Charting data from 54 African countries, a new UN atlas reveals the continent's energy potential; revealing that investment in renewable energy would strengthen its economic advancement.
The Atlas of Africa Energy Resources compiles and synthesizes regional and national information. It provides visual information on the challenges and opportunities to providing Africa’s population with access to reliable, affordable and modern energy services. Through maps, charts and images, this Atlas combines scientifically reliable data sources to provide a complete view of Africa’s energy needs, resources and opportunities. The Atlas of Africa Energy Resources features over 64 maps and 73 satellite images as well as some 50 graphics and hundreds of compelling photos.
The Atlas of Africa Energy Resources shows both the potential and the fragility of the continent's energy resources, which are at the heart of Africa's socio-economic development.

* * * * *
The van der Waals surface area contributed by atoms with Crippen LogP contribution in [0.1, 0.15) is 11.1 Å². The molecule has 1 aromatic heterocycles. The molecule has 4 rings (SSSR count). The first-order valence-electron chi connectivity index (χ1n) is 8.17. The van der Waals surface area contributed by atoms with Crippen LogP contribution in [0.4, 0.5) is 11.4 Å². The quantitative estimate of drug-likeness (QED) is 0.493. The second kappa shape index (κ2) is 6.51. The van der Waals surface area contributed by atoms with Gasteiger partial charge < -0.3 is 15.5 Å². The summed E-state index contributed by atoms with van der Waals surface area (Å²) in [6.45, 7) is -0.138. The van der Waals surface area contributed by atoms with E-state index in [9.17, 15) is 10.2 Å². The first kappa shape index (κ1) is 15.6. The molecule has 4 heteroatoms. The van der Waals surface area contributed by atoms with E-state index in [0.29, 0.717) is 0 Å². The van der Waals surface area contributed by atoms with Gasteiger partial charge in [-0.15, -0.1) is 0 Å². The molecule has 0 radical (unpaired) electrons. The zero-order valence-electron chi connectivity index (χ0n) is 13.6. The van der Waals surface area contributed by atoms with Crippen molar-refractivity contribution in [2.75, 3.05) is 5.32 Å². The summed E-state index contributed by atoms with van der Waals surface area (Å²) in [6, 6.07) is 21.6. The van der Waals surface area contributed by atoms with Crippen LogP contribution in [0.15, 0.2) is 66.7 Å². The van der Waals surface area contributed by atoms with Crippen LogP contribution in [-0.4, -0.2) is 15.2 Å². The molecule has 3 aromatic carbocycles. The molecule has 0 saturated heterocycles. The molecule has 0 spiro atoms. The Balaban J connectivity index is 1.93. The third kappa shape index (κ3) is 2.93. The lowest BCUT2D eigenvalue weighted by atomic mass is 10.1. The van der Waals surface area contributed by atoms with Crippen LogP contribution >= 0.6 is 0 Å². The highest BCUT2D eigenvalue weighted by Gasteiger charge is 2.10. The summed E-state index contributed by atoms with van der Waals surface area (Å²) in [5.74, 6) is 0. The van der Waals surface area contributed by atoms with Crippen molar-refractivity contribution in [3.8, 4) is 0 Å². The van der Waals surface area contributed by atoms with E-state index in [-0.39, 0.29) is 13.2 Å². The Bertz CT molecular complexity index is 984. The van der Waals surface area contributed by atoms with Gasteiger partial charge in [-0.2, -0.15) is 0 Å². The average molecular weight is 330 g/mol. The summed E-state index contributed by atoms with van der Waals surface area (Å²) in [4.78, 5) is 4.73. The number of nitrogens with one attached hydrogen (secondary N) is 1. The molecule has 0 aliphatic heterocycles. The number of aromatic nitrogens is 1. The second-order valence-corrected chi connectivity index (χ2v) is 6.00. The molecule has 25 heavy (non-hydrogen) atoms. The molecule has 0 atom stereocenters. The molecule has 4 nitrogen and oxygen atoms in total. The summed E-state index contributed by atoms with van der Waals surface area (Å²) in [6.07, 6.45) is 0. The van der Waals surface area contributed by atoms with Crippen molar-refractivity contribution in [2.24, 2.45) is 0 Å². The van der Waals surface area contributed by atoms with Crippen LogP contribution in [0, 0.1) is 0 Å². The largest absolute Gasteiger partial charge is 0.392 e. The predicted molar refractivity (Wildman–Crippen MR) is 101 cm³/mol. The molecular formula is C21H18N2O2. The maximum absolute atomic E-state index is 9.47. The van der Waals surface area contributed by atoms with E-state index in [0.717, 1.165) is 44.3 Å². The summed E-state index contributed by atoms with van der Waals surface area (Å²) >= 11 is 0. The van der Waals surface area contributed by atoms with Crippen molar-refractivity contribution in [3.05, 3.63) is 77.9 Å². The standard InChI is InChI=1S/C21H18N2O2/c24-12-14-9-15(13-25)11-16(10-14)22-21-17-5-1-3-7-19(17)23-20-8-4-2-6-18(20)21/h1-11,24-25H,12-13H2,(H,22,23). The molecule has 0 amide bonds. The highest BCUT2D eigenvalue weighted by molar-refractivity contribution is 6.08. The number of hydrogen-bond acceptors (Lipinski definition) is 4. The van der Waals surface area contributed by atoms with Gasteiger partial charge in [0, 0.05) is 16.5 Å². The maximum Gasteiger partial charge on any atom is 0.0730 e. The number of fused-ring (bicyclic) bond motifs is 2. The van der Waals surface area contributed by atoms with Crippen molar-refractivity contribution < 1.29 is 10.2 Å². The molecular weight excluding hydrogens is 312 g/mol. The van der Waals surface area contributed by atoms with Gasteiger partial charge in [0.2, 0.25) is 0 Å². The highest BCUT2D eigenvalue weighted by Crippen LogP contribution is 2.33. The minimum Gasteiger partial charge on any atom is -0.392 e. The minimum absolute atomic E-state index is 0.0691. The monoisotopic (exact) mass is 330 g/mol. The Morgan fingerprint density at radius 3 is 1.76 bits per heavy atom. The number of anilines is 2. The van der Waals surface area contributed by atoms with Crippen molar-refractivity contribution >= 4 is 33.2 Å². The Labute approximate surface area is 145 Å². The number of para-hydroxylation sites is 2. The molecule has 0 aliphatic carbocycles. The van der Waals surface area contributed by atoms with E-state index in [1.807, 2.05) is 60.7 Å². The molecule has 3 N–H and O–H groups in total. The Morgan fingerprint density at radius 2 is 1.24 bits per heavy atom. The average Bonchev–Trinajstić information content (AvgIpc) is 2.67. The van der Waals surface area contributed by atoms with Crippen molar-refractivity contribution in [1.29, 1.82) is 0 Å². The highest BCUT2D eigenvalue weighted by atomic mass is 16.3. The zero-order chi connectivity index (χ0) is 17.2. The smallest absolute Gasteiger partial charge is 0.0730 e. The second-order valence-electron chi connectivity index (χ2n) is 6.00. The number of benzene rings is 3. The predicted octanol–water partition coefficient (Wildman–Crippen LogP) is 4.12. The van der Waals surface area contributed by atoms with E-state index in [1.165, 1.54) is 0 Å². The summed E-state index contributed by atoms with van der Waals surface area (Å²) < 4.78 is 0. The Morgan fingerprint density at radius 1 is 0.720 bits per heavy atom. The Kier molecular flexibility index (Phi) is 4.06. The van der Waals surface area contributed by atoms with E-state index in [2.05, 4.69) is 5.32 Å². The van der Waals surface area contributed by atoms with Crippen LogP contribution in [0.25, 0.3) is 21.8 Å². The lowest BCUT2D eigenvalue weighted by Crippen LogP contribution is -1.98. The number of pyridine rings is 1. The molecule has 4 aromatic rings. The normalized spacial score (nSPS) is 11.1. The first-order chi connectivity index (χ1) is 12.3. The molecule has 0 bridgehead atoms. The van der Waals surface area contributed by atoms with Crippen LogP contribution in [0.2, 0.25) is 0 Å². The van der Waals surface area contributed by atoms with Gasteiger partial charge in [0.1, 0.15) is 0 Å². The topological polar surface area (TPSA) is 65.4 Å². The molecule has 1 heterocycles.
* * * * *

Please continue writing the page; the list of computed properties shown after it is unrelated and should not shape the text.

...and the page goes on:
While Africa is richly endowed with both renewable and non-renewable energy resources, its current energy production is insufficient to meet demand. About a third Africa's population still lacks access to electricity and 53 per cent of the population depends on biomass for cooking, space heating and drying.
According to the UN Environment, energy consumption on the continent is the lowest in the world, and per capita consumption has barely changed since 2000. The poorest African households spend 20 times more per unit of energy than wealthy households when connected to the grid. A kettle boiled twice by a family in the United Kingdom uses five times as much electricity as a Malian uses in a year, according to the UN Environment.
The Atlas of Africa Energy Resources was produced by the Infrastructure Consortium for Africa (ICA) in partnership with the UN Environment and the Sustainable Energy Fund for Africa (SEFA). The ICA and SEFA are both hosted by the African Development Bank.